And so with the views from the FSA, Celent, IFA and provider, the delegates left with much to think about. Celent will continue to monitor and write on this topic as we count down to 31st December 2012 .

I never predicted a riot – The English summer that proves the value of location intelligence tools

I never predicted a riot – The English summer that proves the value of location intelligence tools

In the usually quiet English summer, the country has been hit by a series of riots in several major cities. Whilst politicians and social commentators offer up the analysis of how it all happened, and homeowners and small business clean up the chaos, insurers are counting the costs. There are estimates of £200 million in claims to be picked up by the sector but the true cost of this wont be known for some months.

If there was ever a business case for the use of geographic information systems in insurance, this must be it. In the UK, the top 10 insurers in commercial and personal property together earn approximately 85% of the premium in this sector. This is huge exposure indeed. Unlike several other areas around the world, the UK is not known for large natural catastrophes. So riots and the occasional flood are the country’s reminder to insure.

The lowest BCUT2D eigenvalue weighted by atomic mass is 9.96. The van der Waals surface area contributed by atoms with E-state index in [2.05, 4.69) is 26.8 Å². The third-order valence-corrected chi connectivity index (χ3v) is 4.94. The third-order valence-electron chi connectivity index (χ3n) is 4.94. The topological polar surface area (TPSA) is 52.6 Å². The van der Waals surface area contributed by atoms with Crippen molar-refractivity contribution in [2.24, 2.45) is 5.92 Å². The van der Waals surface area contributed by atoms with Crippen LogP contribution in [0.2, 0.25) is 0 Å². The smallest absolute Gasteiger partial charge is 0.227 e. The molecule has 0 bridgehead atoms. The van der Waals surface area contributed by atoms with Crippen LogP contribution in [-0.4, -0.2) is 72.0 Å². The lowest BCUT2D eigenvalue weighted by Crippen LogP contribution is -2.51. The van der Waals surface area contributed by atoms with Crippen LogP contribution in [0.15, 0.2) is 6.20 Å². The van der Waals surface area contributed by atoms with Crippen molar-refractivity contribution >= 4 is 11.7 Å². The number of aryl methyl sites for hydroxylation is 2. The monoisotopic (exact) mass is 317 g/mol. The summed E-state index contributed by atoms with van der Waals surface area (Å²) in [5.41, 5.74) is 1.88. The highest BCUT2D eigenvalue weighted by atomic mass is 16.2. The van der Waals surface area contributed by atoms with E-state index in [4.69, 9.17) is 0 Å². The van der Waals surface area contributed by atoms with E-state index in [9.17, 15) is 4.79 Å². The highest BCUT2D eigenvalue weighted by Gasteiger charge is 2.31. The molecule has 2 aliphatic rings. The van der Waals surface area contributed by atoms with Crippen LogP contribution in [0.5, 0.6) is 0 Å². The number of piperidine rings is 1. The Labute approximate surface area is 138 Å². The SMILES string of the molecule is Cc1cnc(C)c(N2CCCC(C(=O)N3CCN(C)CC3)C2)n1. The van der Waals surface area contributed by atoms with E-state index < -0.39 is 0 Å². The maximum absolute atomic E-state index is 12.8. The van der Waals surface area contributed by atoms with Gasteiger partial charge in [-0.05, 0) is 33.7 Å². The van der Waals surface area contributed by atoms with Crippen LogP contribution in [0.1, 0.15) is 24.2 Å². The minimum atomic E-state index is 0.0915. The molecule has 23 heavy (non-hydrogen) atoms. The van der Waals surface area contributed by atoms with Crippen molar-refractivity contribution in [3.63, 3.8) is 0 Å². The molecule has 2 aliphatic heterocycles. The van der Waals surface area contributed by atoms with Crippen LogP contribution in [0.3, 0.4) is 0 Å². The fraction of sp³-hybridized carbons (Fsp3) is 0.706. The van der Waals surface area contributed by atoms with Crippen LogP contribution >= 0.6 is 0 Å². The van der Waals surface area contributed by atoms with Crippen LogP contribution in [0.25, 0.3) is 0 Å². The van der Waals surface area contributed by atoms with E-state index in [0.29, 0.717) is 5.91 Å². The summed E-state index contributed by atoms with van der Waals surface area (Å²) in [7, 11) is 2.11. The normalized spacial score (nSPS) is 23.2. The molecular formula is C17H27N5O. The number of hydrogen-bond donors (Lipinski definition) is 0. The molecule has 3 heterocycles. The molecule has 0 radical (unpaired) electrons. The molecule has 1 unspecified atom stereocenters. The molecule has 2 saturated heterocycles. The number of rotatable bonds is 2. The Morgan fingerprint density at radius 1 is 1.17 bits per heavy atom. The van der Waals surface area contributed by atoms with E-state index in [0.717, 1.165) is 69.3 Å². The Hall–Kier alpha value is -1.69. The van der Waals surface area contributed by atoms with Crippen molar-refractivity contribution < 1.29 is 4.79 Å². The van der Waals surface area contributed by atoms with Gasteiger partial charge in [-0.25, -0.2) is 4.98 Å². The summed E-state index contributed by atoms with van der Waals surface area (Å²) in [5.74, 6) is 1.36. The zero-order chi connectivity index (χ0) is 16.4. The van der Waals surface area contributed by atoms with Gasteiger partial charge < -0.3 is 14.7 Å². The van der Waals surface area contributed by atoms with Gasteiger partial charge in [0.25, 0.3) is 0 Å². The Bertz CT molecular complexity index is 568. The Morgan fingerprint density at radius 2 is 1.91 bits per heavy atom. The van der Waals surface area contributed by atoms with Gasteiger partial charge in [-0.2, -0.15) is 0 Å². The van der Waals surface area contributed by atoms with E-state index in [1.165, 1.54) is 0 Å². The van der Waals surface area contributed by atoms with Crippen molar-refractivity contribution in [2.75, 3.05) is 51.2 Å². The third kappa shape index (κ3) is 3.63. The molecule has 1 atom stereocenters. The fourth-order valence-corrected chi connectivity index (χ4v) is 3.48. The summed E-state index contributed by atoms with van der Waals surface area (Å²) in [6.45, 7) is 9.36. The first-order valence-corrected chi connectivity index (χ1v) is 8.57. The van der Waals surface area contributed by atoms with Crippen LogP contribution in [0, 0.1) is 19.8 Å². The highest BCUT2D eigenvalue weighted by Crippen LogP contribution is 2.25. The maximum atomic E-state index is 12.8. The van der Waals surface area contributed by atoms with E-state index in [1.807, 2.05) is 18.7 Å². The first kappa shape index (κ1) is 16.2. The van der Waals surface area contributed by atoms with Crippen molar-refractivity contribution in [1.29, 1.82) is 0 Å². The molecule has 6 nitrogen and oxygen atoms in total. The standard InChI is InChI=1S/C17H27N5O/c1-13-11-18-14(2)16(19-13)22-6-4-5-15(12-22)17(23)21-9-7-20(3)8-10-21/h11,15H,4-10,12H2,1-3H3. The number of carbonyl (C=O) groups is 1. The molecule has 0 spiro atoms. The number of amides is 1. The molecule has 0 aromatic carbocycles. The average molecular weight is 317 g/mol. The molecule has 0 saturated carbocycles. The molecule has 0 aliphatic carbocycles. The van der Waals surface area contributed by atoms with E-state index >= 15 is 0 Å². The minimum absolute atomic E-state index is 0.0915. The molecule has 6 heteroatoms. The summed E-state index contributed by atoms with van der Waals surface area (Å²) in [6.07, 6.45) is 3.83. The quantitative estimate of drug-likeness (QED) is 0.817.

In the Bunsfield oil depot explosion which impacted a large area of neighbouring commercial and residential properties in London, RSA was able within a few days to estimate the damage to their policy holders and the likely payout in claims.

Months later, with all claims finally in, the estimation was within a handful of percentage points of the actual amount. This accuracy is important to policyholders and shareholders alike. It means accurate allocation of reserves and not holding up capital unnecessarily.

GIS systems or location intelligence solutions provide valuable data at the point of underwriting and claims assessment at a portfolio level. For the commercial property underwriter, the solution provides maps highlighting other insured properties in the area. Depending on the appetite for new risk given the aggregate risk for the area, the underwriter can then decide to proceed or not. Making this decision without the support of spatial data would be nigh on impossible.

For assessment of likely claims, GIS systems offer similar strong business advantage. Plot the area of impact of the riot or flood, and the system is able to sum up all current exposure in that area. This assessment of the aggregate risk can also include items not typically post coded such as bridges and public toilets which large property insurers.

GIS solutions have already proven their value to the insurance sector. Some of the systems are out of date or not integrated to underwriting systems to support real time decision making. With legacy modernisation imposing a major drag effect on insurers IT budgets, GIS solutions may have to wait some time to attract the correct level of investment.